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Firstly, thanks for all the great comments and emails I received following the first instalment of this article.

A lot of people commented on the many overlaps between the themes and particularly around the tagging requirements.

Tagging is a great area to explore, so I thought I would take this and a few of the other themes that were proffered before looking at areas to postpone focus, in the next instalment.

If you would like to see these prioritised further or which companies are differentiating themselves in this space, please let me know or add in the comments field below.

Tag management solutions

Tracking is commonly looked upon as a simple way of measuring campaign success, preventing audience overlap or weeding out poor performing media partners.

The simple truth is that tagging has not developed at the same pace as the media channels themselves. They are relatively singular in their measurement, reflecting separate, discrete events rather than the connected and potentially non-linear behavioural analytics they are capable of highlighting.

In fact, tag management solutions are now one of the critical components to ensure your CRM system, performance and display channels, as well as all your other paid, owned, shared and earned channels are effectively speaking the same language.

If you run a tag analyser on many sites, you will see the sheer number of different tags tracking different aspects of the consumer activities for different media, analytics and enterprise technology partners.

Other than affecting the site loading times, these multiple tags are probably duplicating efforts and often not tracking anything that helps the company measure longer term customer value.

As ‘digital performance channels’ begin to offer only marginal gains in spend efficiency, marketers needs these tagging insights to drive longer term ROI planning.

I would recommend attending a few tagging seminars or asking an independent agency or specialist tagging company for an initial free audit. 

Organic first media

The trend, as you would expect in a competitive market where companies are now a lot more efficient in how they spend marketing budgets, is to look beyond paid media for new opportunities to drive incremental growth.

This has led to a re-arranging of the tradition POSE model (paid, owned, shared & earned) to an OESP model which we tend to refer to as an ‘organic first model’.

This effectively places owned content and marketing/communications channels at the epicentre of a client’s marketing efforts.

The outward radiation of channels from owned (all content, communications touch points and customer level data), earned (socially endorsed and third party created content), shared (paid and non-paid partnership such as resellers, editorial endorsement where commercial & media goals are aligned) and paid, creates a consumer out approach to marketing.

Of course, not all marketing execution needs to go through these conjuncts in a serial manner, paid can be used tactically to take advantage of shorter term environmental opportunities such as competitor activity or favourable popular news.

Re-visiting your creative

Performance media and its ‘coal faced’ accountability has redefined the industry, and established new businesses & opportunities.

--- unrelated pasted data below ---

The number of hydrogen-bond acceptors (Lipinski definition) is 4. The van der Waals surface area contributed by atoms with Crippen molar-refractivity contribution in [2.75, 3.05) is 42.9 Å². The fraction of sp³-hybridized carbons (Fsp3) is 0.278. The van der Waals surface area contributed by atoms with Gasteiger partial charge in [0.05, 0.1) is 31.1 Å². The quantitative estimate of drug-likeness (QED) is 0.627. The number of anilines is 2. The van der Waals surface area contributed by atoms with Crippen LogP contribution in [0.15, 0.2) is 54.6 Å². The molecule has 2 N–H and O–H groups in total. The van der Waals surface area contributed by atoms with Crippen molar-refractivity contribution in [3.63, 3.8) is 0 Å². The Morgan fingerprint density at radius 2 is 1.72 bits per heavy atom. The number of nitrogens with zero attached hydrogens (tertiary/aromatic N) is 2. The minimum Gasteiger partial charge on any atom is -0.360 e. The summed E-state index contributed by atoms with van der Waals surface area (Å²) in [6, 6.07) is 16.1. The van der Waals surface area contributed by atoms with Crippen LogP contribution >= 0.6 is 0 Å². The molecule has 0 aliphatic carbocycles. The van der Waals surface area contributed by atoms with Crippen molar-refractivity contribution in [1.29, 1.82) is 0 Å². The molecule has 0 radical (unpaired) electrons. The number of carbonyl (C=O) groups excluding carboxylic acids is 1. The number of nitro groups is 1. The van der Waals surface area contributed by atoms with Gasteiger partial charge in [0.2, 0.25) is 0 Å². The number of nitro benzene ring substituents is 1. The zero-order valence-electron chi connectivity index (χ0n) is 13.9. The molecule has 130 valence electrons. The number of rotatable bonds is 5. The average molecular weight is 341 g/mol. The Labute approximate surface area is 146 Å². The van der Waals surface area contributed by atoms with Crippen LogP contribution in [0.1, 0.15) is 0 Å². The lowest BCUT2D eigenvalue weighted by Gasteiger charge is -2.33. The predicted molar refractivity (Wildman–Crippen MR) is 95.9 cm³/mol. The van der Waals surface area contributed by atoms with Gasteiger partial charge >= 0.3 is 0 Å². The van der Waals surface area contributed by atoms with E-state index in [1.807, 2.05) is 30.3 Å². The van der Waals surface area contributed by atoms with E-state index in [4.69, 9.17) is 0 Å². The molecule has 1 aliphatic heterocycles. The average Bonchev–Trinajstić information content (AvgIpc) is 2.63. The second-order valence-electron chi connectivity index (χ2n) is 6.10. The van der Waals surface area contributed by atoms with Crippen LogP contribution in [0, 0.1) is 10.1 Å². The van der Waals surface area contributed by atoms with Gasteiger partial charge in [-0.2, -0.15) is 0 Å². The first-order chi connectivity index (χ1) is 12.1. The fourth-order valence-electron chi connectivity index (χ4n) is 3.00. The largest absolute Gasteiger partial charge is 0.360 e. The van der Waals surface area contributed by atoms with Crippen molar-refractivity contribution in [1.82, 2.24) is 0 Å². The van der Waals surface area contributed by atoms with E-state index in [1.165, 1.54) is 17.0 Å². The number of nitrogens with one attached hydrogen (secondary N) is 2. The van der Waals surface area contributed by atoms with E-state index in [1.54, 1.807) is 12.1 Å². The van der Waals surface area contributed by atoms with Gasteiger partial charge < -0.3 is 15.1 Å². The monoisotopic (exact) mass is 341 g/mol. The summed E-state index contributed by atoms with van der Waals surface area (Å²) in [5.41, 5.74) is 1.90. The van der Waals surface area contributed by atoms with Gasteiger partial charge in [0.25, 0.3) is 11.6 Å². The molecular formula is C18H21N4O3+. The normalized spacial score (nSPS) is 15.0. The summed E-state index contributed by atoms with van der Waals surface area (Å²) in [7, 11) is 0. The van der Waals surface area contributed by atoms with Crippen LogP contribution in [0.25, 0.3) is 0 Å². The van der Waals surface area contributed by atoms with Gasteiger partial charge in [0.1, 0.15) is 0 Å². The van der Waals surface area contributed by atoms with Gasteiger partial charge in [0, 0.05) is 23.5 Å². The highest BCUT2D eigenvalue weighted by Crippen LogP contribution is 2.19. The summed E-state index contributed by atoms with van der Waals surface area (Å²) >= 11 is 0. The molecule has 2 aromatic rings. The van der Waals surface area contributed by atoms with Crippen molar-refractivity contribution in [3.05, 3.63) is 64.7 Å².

However, it can be argued it has also made some of us lazy and a slave to shorter term ROI goals.

Creativity and the ‘magic’ that creates communication strategies which are more than the sum of their parts, is a key challenge for marketers to preserve as they fight to ensure their brand has traction in the mind of the consumer.

I recommend all companies look carefully at their creative assets and run consumer focus groups to fully understand the impact of their communications channels beyond just their appropriateness for the buying channels they use.

Media attribution

Attribution (and it role in defining the value of digital media) was widely discussed in 2013 and is quickly becoming an accepted form of post campaign analysis.

However, cross device and cross platform tracking, as well as understanding individual behaviour in a home setting, are key topics for the year ahead, and I recommend getting a handle on this as soon as possible.

In particular, it is worth looking at the output and application of attribution on further campaign optimisation. 

I have seen a number of different attribution technologies being offered and they vary widely in the application of their output.

They can be linear, based on pre-defined weighting, to value the impact of different media channels against the end point conversion or algorithmic, whereby a predefined algorithm automatically adjusts the weighting allocations.

Both have their merits and can be applied from a cross campaign or individual campaign basis. I definitely recommend looking at the options in the market and how they can be used for your specific requirements. 

Next time, I will discuss cookie-less tracking options, smart business intelligence platforms and the next generation of private market places. If you want anything else covered, please let me know.

Darren Goldie

Published 22 April, 2014 by Darren Goldie

Darren Goldie is Managing Partner, Digital  at Havas Media and a contributor on Econsultancy. 

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